Such pronouncements from the lips of tobacco company lawyers are likely to be taken with outsized grains of salt by the public. But Levy has consistently received respectful media coverage—without reference to the links between the tobacco industry he defends and the think tank that employs him.
So, in a news article that appeared a week before Levy testified on Capitol Hill, the Chicago Tribune (7/10/97) devoted several paragraphs to Levy’s views, quoting his claims that federal efforts to regulate tobacco have been counterproductive. The article identified the Cato Institute only as “a libertarian think tank in the capital”—though it could have just as accurately been described as an advocacy group paid by the tobacco industry.
The next month, when the San Diego Union-Tribune published a 1,100-word op-ed article by Levy under the headline “Rule of Law Is a Loser in Tobacco War” (8/31/97), the identifying blurb mentioned Levy’s post at Cato–but not Cato’s relationship with tobacco companies. In that piece, Levy (“a senior fellow in constitutional studies at the Cato Institute”) lambasted “an $11 billion settlement of Florida’s war against the tobacco industry.” He called the settlement “shameful” because “it strips a currently unfashionable industry of basic protections the rest of us take for granted.” Ten days later, in USA Today (9/10/97), Levy surfaced again as a concerned legal scholar writing an opinion piece that decried the persecution of tobacco firms and blasted “our pervasive regulatory state.”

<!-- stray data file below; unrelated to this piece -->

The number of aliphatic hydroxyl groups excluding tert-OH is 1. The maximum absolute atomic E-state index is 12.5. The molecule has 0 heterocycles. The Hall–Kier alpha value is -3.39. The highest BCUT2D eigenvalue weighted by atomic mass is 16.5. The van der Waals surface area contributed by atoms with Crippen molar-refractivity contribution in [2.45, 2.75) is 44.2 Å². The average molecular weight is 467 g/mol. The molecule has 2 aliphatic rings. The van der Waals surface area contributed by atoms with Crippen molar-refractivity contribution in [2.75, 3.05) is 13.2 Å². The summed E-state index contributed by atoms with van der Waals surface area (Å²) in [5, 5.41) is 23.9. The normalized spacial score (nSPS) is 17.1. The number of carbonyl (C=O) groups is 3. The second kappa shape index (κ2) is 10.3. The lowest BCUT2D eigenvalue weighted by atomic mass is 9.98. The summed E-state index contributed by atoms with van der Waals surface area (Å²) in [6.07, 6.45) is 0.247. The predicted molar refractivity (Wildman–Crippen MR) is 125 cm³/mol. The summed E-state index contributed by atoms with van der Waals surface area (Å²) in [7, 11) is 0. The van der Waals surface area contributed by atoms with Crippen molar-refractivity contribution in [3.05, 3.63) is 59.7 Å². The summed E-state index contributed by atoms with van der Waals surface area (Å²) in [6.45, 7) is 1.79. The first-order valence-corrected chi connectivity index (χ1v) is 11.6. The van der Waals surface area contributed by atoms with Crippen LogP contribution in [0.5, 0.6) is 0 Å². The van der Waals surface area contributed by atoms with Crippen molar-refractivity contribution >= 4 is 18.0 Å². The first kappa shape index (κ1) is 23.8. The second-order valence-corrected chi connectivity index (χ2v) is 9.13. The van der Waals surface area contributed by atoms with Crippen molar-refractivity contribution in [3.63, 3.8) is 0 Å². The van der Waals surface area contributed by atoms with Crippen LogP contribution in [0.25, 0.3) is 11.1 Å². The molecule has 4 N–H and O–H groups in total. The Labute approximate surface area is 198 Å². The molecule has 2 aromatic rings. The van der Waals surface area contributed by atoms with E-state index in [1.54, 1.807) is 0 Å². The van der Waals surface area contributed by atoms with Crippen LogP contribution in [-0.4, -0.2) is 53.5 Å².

Major media outlets have routinely turned a blind eye to the corporate financial backing for Cato and other large think tanks in Washington. Few reporters or pundits focus on the conflicts of interest involved.
A report by Public Citizen illuminated the industry money behind the major think tanks campaigning to strip regulatory authority from the Food and Drug Administration: “Seven think tanks–the American Enterprise Institute, the Cato Institute, the Competitive Enterprise Institute, the Heritage Foundation, the Hudson Institute, the Progress and Freedom Foundation and the Washington Legal Foundation–received at least $3.5 million between 1992 and 1995 from drug, medical device, biotechnology and tobacco manufacturers and their corporate foundations.” But mainstream journalists paid scant attention to who was paying the piper. “Some of the country’s most renowned think tanks, frequently cited by the American media, are carrying water for the drug, medical device, biotechnology and tobacco industries,” the public interest group reported (Public Citizen, Fall/96).